The border following algorithm is as defined in class, and can we viewed here: border following alg.

The last two methods we implemented were to classify the border pixels (against background or against other shape) and to recognize the shape (circle, square, triangle). For the classificaiton of the border pixels, we take in the image masked to the background and check for every border pixel if its eight neighbhors are touching the background color of the mask or the other shapes, and label accordingly. For the shape detector, we calculate the arc length and then use this in the opencv functionapproxPolyDP. This function returns the shape according to how many vertices it finds. The rest of the code is simply to read and write images/call the other functions.

## Experiments

We ran our code on approximately 80-100 of the images. Some labeled and bordered images are shown below over the original images to show that our results are accurate. They first show the objects have been correctly identified by displaying their centroids, the masked version, and then the general border following algorithm works, with the outlines in red.

PLEASE NOTE: You may need to zoom into the border-labeled images in the results section to see the green, blue, or red outlines, it is small but they are there!

>

### Examples

For our evaluation, we compute the precision per class and overall accuracy of our shape detector and it is listed below in the results.

## Results

Below are some examples of our results for border classification and shape classification. We state below the output of the shape detector under the first column. These are some example of poorly detected shapes. There seems to be a lot of confusion between circles and other shapes, but as you can see from the confusion matrix below, squares and triangles are often properly classified, with precisions .9136 and .8101, respectively. Overall accuracy computed is .69, which is primarily skewed by the circle class, unfortunately.

### Results

Detected Shape Source Image Result Image
Circle
Circle
Circle

Precision is defined as the true positives over the true positives plus false positives: Square .9136 Circle .3659 Triangle: .8101

## Discussion

Discussion of method and results:

• What are the strengths and weaknesses of your method?
• The strengths of the background method is that it does not rely on counting all pixels in an image, which is faster. Additionally, the background might not always be the majority color of an image, so this way counteracts that problem as well. The border following algorithm implemented from class is nice because it is easily intepreted and understood, but it does not handle certain cases well or less clean data. It could not handle small edges resulting from poor thresholding/masking, so erosion and swelling was necessary to fix this problem. Additionally, it cannot handle when shapes are bordering the image, so we tried to avoid this by adding 1px padding to the entire image. Yet, this caused other failures and ultimately did not fully fix the problem. Therefore, there were both strengths and weaknesses to all of our methods as the data turned out to be impure and difficult to work with. Lastly, the shape detector seemed to often misinterpret a circle as a square (and not vice versa), which is peculiar. Generally the classification of squares and triangles was very successful. It seems like the shapes were more poorly identified when they were partially blocked by other shapes too.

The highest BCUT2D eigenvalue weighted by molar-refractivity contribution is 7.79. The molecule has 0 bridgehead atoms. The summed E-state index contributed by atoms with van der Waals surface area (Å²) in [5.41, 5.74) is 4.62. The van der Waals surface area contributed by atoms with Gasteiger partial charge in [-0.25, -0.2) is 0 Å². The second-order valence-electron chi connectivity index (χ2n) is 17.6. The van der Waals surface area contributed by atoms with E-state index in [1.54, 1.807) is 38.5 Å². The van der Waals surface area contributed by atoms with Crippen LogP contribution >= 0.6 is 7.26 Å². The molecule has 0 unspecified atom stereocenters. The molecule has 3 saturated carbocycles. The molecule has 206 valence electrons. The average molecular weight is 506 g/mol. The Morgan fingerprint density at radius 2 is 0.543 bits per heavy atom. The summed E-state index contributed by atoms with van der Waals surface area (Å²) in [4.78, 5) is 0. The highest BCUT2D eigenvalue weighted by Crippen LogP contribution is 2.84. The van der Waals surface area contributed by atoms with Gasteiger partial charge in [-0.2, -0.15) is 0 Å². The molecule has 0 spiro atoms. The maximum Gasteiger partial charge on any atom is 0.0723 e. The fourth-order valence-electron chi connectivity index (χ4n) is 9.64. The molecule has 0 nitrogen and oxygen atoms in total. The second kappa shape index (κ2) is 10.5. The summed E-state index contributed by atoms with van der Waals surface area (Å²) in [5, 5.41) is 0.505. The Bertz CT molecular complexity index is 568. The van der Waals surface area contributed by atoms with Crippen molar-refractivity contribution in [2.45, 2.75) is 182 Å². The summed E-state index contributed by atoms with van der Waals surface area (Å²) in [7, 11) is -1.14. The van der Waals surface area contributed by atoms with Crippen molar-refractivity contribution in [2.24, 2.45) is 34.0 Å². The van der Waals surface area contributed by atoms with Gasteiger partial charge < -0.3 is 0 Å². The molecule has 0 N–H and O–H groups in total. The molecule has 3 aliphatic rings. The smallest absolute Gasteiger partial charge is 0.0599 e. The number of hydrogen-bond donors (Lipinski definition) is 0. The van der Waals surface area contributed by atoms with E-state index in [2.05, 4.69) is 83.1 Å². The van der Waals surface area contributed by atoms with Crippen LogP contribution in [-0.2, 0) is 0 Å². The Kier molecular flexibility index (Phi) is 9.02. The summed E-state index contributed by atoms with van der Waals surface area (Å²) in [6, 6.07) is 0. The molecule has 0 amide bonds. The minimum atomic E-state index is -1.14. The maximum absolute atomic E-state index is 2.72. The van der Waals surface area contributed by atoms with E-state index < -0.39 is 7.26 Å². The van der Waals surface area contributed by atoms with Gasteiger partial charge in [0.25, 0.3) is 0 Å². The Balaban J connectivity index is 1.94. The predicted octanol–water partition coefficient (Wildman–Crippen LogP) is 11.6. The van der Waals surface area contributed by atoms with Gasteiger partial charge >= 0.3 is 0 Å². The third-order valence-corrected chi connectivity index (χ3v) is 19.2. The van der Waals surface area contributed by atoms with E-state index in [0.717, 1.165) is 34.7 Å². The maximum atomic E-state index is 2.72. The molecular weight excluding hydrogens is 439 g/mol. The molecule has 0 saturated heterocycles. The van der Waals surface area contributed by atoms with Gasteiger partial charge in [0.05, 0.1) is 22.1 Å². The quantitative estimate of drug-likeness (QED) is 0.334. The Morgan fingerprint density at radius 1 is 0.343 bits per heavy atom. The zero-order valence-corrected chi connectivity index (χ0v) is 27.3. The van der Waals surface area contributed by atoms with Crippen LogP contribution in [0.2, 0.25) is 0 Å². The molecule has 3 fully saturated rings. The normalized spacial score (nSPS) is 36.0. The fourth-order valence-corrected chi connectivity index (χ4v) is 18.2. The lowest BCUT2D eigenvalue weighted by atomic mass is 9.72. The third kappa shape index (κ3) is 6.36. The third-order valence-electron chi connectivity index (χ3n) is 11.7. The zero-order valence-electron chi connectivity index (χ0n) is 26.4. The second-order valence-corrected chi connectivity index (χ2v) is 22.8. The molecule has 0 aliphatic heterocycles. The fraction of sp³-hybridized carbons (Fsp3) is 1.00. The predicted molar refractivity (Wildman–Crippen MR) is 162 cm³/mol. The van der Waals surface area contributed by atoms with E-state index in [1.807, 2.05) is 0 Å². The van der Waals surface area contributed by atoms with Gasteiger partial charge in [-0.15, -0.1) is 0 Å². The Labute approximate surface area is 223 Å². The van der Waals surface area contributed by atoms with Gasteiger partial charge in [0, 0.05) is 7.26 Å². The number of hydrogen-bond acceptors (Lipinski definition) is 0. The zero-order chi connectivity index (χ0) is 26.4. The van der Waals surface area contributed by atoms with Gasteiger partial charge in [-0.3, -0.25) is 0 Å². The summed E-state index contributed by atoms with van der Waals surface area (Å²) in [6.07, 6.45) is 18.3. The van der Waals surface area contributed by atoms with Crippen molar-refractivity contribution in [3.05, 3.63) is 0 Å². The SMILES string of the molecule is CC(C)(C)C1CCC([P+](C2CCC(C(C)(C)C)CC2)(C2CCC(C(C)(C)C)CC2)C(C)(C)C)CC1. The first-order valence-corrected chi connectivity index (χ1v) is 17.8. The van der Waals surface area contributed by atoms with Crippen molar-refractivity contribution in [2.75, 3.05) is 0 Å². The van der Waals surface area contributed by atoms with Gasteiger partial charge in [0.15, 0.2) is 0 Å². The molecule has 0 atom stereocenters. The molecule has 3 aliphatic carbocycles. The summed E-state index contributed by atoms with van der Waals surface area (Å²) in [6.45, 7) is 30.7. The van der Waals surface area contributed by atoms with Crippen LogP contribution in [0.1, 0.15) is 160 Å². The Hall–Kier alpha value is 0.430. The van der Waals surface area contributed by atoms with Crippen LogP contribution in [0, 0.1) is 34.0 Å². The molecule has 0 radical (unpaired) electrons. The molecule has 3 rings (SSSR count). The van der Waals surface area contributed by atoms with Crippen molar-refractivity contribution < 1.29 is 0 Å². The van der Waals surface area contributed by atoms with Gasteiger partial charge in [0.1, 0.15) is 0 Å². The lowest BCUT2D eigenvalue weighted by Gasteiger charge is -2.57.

• Potential future work. How could your method be improved? What would you try (if you had more time) to overcome the failures/limitations of your work?
• If there was more time, we would like to look into bigger solutions to some of the edge cases involved in the border following algorithm. Additionally, we could try different shape detector ideas.

## Conclusions

Based on my discussion, important takeaways are that data cleaning can really impact the quality of your results and the edge cases that appear in algorithms. I would not have thought we would have run into so many issues, but it's because the border following algorithm at first glance/definition doesn't describe the difficult edge cases, which actually occurred a lot in this dataset.It was also interesting to see how the code would behave or fail depending on shape placement and similarity of colors. Additionally, all of the code really depended on the border following algorithm, so when that failed, everything else did!

## Credits and Bibliography

I would like to thank Reuben Tan for his excellent partnership on this assignment. He's a great teammate.

# Assignment 1

CS 585 HW 1
Andrea Burns
9/12/18

## Problem Definition

For this assignment, we needed to familiarize ourselves with opening and editing images using OpenCV. This included opening images, transposing them, and editing the image to be black and white or blurred.

## Method and Implementation

Three methods were written: one to convert images to grayscale, one to transpose an image, and the last to blur the image. For turning the image to grayscale, I took the maximum value of the RGB values to be the new singular pixel value in the B&W image, which was one of the conversion methods discussed in class. For the transpose method, I zipped together each of the columns of the image. This is equivalent to making a new array of the first pixels of each row, the second pixels of each row, ... and so on until the nth pixel. Each of these new arrays becomes a row in the new image, which is essentially transposing it. Lastly, for blurring, I averaged the value of all pixels within a 2 by 2 box.I wanted to making the blurring noticeable so I added an additional for loop to repeat the averaging 20 times.

## Experiments

The above methods have been applied to an image of my face and the resulting images are shown below.

## Results

### Results

Trial Source Image Result Image
Black & White
Transposing
Blurring